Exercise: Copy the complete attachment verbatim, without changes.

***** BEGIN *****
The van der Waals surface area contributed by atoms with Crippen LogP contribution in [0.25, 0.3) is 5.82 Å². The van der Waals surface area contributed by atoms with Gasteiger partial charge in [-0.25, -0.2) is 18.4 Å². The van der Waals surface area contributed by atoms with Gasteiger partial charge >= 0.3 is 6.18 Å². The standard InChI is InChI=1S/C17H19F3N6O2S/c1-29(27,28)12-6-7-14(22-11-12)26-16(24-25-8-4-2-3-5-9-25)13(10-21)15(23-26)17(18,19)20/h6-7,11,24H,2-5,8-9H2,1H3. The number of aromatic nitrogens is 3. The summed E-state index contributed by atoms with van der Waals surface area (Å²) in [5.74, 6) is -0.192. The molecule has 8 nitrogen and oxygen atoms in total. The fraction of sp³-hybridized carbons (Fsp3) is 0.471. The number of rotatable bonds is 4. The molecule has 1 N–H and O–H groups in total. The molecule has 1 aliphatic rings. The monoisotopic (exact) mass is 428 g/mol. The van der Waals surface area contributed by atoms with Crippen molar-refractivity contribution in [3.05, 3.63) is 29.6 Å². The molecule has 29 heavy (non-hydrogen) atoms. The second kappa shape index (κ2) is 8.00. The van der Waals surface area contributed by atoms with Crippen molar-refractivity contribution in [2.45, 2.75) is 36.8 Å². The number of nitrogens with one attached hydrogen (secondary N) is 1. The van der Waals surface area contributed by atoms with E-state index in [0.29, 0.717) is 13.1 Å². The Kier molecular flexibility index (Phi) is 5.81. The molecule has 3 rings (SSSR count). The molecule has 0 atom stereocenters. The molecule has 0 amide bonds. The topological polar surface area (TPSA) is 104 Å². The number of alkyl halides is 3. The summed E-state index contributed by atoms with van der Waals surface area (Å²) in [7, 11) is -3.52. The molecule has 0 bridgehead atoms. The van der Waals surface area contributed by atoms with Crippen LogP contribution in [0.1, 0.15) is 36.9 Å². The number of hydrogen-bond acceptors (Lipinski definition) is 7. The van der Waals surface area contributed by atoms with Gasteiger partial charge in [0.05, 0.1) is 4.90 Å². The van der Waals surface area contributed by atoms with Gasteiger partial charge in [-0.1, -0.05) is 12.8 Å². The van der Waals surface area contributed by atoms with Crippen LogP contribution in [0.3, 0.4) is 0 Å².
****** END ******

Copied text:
The van der Waals surface area contributed by atoms with Crippen LogP contribution in [0.25, 0.3) is 5.82 Å². The van der Waals surface area contributed by atoms with Gasteiger partial charge in [-0.25, -0.2) is 18.4 Å². The van der Waals surface area contributed by atoms with Gasteiger partial charge >= 0.3 is 6.18 Å². The standard InChI is InChI=1S/C17H19F3N6O2S/c1-29(27,28)12-6-7-14(22-11-12)26-16(24-25-8-4-2-3-5-9-25)13(10-21)15(23-26)17(18,19)20/h6-7,11,24H,2-5,8-9H2,1H3. The number of aromatic nitrogens is 3. The summed E-state index contributed by atoms with van der Waals surface area (Å²) in [5.74, 6) is -0.192. The molecule has 8 nitrogen and oxygen atoms in total. The fraction of sp³-hybridized carbons (Fsp3) is 0.471. The number of rotatable bonds is 4. The molecule has 1 N–H and O–H groups in total. The molecule has 1 aliphatic rings. The monoisotopic (exact) mass is 428 g/mol. The van der Waals surface area contributed by atoms with Crippen molar-refractivity contribution in [3.05, 3.63) is 29.6 Å². The molecule has 29 heavy (non-hydrogen) atoms. The second kappa shape index (κ2) is 8.00. The van der Waals surface area contributed by atoms with Crippen molar-refractivity contribution in [2.45, 2.75) is 36.8 Å². The number of nitrogens with one attached hydrogen (secondary N) is 1. The van der Waals surface area contributed by atoms with E-state index in [0.29, 0.717) is 13.1 Å². The Kier molecular flexibility index (Phi) is 5.81. The molecule has 3 rings (SSSR count). The molecule has 0 atom stereocenters. The molecule has 0 amide bonds. The topological polar surface area (TPSA) is 104 Å². The number of alkyl halides is 3. The summed E-state index contributed by atoms with van der Waals surface area (Å²) in [7, 11) is -3.52. The molecule has 0 bridgehead atoms. The van der Waals surface area contributed by atoms with Crippen LogP contribution in [0.1, 0.15) is 36.9 Å². The number of hydrogen-bond acceptors (Lipinski definition) is 7. The van der Waals surface area contributed by atoms with Gasteiger partial charge in [0.05, 0.1) is 4.90 Å². The van der Waals surface area contributed by atoms with Gasteiger partial charge in [-0.1, -0.05) is 12.8 Å². The van der Waals surface area contributed by atoms with Crippen LogP contribution in [0.3, 0.4) is 0 Å².